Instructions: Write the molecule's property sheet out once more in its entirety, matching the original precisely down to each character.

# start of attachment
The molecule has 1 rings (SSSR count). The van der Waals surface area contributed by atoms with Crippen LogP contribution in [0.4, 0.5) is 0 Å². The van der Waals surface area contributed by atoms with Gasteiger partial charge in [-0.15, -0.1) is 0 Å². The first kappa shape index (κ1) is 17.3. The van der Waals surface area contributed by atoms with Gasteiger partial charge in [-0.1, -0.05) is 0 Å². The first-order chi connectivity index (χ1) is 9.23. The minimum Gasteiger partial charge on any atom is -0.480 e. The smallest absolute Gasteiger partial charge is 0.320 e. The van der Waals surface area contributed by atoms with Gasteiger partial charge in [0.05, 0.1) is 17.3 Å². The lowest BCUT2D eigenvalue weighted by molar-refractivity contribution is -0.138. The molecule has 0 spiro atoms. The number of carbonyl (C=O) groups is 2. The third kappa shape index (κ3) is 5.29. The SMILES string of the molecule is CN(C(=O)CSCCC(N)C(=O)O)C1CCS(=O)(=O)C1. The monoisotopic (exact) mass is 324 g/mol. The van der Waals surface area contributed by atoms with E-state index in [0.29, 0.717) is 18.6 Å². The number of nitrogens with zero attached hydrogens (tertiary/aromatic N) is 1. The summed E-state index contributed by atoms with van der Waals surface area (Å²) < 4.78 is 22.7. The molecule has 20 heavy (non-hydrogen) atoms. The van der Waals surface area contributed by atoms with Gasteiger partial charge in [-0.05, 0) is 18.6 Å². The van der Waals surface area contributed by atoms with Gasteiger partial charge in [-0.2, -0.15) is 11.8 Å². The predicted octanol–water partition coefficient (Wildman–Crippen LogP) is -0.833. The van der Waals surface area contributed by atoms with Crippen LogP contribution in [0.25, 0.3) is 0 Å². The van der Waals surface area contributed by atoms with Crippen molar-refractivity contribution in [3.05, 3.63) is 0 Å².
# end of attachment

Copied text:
The molecule has 1 rings (SSSR count). The van der Waals surface area contributed by atoms with Crippen LogP contribution in [0.4, 0.5) is 0 Å². The van der Waals surface area contributed by atoms with Gasteiger partial charge in [-0.15, -0.1) is 0 Å². The first kappa shape index (κ1) is 17.3. The van der Waals surface area contributed by atoms with Gasteiger partial charge in [-0.1, -0.05) is 0 Å². The first-order chi connectivity index (χ1) is 9.23. The minimum Gasteiger partial charge on any atom is -0.480 e. The smallest absolute Gasteiger partial charge is 0.320 e. The van der Waals surface area contributed by atoms with Gasteiger partial charge in [0.05, 0.1) is 17.3 Å². The lowest BCUT2D eigenvalue weighted by molar-refractivity contribution is -0.138. The molecule has 0 spiro atoms. The number of carbonyl (C=O) groups is 2. The third kappa shape index (κ3) is 5.29. The SMILES string of the molecule is CN(C(=O)CSCCC(N)C(=O)O)C1CCS(=O)(=O)C1. The monoisotopic (exact) mass is 324 g/mol. The van der Waals surface area contributed by atoms with E-state index in [0.29, 0.717) is 18.6 Å². The number of nitrogens with zero attached hydrogens (tertiary/aromatic N) is 1. The summed E-state index contributed by atoms with van der Waals surface area (Å²) < 4.78 is 22.7. The molecule has 20 heavy (non-hydrogen) atoms. The van der Waals surface area contributed by atoms with Gasteiger partial charge in [-0.05, 0) is 18.6 Å². The van der Waals surface area contributed by atoms with Gasteiger partial charge in [-0.2, -0.15) is 11.8 Å². The predicted octanol–water partition coefficient (Wildman–Crippen LogP) is -0.833. The van der Waals surface area contributed by atoms with Crippen LogP contribution in [0.25, 0.3) is 0 Å². The van der Waals surface area contributed by atoms with Crippen molar-refractivity contribution in [3.05, 3.63) is 0 Å².